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15th ECPR General Conference, University of Innsbruck

'Retraditionalization' and Sacralization of 'Worldview Matters': The Politics of Values in Eastern Europe

Europe (Central and Eastern)
Comparative Perspective
Political Ideology
Barbara Gaweda
Tampere University
Barbara Gaweda
Tampere University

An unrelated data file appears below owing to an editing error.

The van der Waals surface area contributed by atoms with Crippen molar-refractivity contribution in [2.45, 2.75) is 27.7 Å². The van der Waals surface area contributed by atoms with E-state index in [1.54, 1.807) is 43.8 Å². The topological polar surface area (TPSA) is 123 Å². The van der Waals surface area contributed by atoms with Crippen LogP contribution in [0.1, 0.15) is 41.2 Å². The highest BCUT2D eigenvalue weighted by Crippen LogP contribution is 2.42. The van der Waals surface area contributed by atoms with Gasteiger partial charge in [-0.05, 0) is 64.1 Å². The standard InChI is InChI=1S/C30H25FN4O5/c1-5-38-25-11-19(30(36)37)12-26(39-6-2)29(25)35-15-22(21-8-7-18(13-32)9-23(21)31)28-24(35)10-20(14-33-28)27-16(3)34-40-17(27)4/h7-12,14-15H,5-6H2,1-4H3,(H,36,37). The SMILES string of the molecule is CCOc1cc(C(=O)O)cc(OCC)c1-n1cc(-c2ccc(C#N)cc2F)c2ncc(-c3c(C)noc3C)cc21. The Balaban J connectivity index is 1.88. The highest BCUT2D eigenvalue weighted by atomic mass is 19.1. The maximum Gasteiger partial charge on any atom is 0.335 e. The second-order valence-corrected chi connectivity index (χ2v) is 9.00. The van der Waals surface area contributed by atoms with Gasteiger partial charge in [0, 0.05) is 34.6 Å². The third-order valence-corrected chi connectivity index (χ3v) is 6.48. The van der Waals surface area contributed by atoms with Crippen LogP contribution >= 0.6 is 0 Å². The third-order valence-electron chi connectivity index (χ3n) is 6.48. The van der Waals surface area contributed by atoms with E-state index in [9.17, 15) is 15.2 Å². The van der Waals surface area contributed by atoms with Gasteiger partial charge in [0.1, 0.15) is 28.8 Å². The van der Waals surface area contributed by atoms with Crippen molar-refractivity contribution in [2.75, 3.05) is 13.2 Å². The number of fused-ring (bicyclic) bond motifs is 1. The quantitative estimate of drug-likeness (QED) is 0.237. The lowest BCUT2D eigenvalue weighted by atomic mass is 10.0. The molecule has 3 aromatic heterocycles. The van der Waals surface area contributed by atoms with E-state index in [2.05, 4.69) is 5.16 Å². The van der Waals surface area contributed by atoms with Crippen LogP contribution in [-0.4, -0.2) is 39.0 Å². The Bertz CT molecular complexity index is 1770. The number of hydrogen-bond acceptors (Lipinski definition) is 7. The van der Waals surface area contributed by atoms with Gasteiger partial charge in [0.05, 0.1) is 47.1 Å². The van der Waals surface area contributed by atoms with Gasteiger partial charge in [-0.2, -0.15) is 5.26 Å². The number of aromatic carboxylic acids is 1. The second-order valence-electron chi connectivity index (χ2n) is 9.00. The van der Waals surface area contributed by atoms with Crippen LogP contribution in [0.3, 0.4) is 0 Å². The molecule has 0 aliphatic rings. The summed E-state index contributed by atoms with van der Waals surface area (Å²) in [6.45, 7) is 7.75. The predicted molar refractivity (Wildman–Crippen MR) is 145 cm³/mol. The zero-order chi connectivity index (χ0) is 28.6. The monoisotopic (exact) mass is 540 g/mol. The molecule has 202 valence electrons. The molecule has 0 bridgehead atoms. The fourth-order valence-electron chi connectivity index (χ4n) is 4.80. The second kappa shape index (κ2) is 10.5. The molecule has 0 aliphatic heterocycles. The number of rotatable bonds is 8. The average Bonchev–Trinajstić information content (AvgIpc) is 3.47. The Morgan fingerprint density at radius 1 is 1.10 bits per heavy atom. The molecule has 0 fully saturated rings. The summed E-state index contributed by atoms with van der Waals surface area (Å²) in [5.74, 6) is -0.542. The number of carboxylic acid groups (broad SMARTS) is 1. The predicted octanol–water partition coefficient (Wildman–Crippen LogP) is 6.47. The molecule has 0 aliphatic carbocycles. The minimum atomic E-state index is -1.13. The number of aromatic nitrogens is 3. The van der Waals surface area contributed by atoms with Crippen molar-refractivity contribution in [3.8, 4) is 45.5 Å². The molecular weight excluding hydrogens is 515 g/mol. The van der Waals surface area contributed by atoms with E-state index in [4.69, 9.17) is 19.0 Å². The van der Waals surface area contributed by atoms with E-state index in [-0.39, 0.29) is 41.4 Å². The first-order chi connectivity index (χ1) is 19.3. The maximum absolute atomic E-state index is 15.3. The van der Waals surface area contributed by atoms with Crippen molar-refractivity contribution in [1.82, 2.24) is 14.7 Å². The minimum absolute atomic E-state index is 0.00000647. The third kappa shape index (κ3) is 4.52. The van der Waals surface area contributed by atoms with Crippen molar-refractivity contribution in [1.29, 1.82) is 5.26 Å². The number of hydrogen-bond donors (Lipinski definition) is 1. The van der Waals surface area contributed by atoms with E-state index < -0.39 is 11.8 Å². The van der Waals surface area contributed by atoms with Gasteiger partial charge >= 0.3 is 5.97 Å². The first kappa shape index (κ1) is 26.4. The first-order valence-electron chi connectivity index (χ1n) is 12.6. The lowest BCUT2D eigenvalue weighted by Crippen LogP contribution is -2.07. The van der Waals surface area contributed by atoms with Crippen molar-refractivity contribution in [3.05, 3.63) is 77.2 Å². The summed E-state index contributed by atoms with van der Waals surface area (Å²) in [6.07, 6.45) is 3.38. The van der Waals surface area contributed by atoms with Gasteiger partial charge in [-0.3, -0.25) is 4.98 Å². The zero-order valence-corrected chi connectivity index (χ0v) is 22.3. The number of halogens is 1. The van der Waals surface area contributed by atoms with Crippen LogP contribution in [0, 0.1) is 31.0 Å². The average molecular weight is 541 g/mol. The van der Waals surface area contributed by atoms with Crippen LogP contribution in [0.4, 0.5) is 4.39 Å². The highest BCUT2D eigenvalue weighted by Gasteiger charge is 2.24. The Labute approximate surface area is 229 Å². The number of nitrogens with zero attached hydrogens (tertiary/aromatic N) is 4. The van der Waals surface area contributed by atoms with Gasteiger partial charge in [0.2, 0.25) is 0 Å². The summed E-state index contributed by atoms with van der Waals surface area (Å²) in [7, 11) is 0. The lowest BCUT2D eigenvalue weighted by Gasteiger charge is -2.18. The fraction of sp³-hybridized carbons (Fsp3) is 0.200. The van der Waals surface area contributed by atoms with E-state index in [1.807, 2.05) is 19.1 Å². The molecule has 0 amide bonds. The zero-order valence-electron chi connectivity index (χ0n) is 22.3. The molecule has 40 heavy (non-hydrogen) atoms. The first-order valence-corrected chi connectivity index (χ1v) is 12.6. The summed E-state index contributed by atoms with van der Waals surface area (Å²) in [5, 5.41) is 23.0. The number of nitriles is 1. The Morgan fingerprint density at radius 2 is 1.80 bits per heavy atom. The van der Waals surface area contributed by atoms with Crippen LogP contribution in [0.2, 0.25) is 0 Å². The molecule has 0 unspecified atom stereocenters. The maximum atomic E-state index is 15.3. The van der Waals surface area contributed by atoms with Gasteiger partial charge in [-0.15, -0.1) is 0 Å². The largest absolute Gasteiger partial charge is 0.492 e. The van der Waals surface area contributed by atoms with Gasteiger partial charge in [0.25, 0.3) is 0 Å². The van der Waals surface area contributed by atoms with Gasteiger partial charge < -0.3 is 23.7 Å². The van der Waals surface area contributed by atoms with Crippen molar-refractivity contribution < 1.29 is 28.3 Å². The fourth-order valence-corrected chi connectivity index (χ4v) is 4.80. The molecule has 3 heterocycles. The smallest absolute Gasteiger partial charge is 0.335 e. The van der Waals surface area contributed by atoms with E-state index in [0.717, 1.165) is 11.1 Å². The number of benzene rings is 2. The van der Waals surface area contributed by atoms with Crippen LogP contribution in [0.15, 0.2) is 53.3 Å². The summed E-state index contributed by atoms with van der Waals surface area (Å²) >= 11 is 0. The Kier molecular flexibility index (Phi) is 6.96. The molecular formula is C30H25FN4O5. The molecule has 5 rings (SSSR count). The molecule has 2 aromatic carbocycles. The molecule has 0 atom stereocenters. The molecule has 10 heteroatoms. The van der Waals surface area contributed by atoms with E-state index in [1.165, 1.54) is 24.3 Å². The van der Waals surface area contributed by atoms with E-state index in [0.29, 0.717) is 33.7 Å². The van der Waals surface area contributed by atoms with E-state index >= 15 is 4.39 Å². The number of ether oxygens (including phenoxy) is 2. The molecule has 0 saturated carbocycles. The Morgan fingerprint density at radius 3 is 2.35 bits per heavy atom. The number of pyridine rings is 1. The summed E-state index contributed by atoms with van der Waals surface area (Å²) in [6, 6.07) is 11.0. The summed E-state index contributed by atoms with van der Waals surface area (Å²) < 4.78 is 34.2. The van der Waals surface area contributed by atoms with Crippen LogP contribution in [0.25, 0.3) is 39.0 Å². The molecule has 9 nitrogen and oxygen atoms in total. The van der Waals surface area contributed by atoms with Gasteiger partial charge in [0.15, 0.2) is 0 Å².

Eastern Europe has not followed the secularizing tendencies of post-industrial democracies. The contrary has been the case. ‘Worldview matters’ (as sexuality, gender, reproduction, identity and relationships are commonly labelled in Poland) have been increasingly presented and legislated within the framework of ‘return to tradition’ and ‘return to the natural (godly)’ in the last two decades. While feminist literature has been addressing the ‘remasculinization’ in Eastern Europe, the question remains: how and why has the ‘retraditionalization’ of political values happened in Poland and in Russia? The rejection of state socialism, which nominally proclaimed itself an egalitarian system and the lack of attention to social inequalities after 1989 produced a vehement reaction in the form of resurgent, nostalgic ethno-nationalism, militant religiosity, and social conservatism. I show how Polish and Russian politicians have been tending towards the fusion of official religion and state, for reasons of legitimacy and political expediency. I analyse how religious authorities, while not having explicit control over policymaking, have become legitimate players on the political field and how their input on policies is sought and respected. Due to the politicians’ reliance on the organized churches, religious authorities (including conservative religious activists) are informal veto players, sharing power and becoming institutions in and of themselves, having long-lasting effects on how citizens and the states conceive what is thinkable and unthinkable (cf. Kang 2015). Looking at political debates on ‘worldview matters’ in Poland and in Russia, I trace how issues regarding gender and sexuality spill over into mainstream politics influenced by religious discourses. I examine the mechanisms of discursive moral panic guiding arguments for ‘retraditionalizing’ family and reproduction, intertwining with homophobia and anti-equality rhetoric. The comparison between the two cases exposes common points, since both countries have been implementing legislation promoting only heteronormative, essentialist, gender binary, and ‘white’ identities.
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